Presentation on theme: "Tribal Sovereignty June 9, 2014 Albuquerque, New Mexico Stephen L. Pevar."— Presentation transcript:
Tribal Sovereignty June 9, 2014 Albuquerque, New Mexico Stephen L. Pevar
Tribal Sovereignty: Uniquely Important Indian tribes have many rights, but the single most important—and most cherished—is the right of tribal sovereignty, the right to be self-governing. "The reverence American Indians hold for the sovereignty of their tribal governments is absolute." Anthony Pico, former chairman, Viejas Band of the Kumeyaay Nation, Op-Ed, “Sovereignty is Absolute for Native Nations," Indian Country Today, 6/30/97 (A5)
What is "Sovereignty"? Dictionary definition: A sovereign government is a government that is vested with "independent and supreme authority." It has the power to make its own laws, and to then enforce those laws. Under a dictionary definition, sovereignty is "all or nothing."
Are Tribal Governments Sovereign? Three possible answers: 1. Yes: Indian tribes are sovereign governments and the United States must relate to them in that manner, same as with England and France. "Indian tribes are independent, sovereign nations whose inherent right to self-determination predates and survives contact with Euro-American peoples....Indian sovereignty is never extinguished." William Bradford, Chiricahua Apache, Assoc. Professor, Univ. of Indiana School of Law, "'Another Such Victory and We are Undone,': A Call to an American Indian Declaration of Independence," 40 Tulsa Law Review 71, 75, 134 (2004).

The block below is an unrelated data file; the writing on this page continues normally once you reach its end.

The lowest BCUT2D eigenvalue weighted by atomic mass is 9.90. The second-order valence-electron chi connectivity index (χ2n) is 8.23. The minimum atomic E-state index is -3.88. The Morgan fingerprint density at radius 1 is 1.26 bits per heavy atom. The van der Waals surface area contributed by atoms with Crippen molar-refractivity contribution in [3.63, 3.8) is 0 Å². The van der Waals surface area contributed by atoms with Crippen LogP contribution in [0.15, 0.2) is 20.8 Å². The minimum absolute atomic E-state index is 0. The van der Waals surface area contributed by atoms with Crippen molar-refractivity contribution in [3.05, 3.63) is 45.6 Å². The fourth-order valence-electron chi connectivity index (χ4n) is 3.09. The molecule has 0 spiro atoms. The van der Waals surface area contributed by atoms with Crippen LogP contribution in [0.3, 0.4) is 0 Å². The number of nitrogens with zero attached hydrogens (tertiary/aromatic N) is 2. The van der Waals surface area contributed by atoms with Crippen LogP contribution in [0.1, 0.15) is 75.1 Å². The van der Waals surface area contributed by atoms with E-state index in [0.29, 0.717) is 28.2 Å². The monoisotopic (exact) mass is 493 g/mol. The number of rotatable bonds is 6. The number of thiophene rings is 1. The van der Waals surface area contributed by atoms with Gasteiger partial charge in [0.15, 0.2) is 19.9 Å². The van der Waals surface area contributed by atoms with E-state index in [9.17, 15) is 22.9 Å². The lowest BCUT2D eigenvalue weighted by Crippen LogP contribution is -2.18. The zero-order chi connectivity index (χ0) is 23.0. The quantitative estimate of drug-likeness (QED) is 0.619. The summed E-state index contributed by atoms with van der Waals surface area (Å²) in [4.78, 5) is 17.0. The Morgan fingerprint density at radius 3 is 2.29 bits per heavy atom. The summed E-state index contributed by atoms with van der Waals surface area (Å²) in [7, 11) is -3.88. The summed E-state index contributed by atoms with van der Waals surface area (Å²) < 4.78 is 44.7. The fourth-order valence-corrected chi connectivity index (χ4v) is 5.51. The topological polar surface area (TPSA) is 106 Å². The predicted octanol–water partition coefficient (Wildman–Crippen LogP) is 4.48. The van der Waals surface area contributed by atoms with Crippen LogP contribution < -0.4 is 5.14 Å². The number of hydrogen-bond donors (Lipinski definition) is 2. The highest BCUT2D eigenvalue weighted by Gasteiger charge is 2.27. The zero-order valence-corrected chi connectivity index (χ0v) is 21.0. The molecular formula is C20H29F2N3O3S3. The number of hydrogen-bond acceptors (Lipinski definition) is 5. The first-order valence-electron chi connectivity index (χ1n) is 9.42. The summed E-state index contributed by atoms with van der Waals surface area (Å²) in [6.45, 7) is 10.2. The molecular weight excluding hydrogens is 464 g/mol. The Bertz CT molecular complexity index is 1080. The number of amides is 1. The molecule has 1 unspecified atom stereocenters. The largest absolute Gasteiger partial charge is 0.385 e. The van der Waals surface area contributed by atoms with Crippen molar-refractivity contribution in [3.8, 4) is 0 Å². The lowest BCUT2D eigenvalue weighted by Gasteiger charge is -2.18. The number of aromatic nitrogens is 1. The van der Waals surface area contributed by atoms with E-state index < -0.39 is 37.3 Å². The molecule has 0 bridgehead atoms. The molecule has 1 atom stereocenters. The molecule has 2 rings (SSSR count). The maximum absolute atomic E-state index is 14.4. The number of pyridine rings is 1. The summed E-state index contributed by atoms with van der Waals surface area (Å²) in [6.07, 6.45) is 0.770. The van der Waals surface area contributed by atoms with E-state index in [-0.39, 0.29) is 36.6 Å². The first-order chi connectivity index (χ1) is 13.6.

Are Tribal Governments Sovereign? 2. No: Indian tribes are "conquered" nations. As a result, they have lost all of their sovereign authority.
3. Yes and No: Indian tribes are “quasi- sovereign" possessing "attributes of sovereignty." Indian tribes retain some of their inherent powers of self-government, but tribes are subject to the supreme ("plenary") power of the United States. Are Tribal Governments Sovereign? (cont.)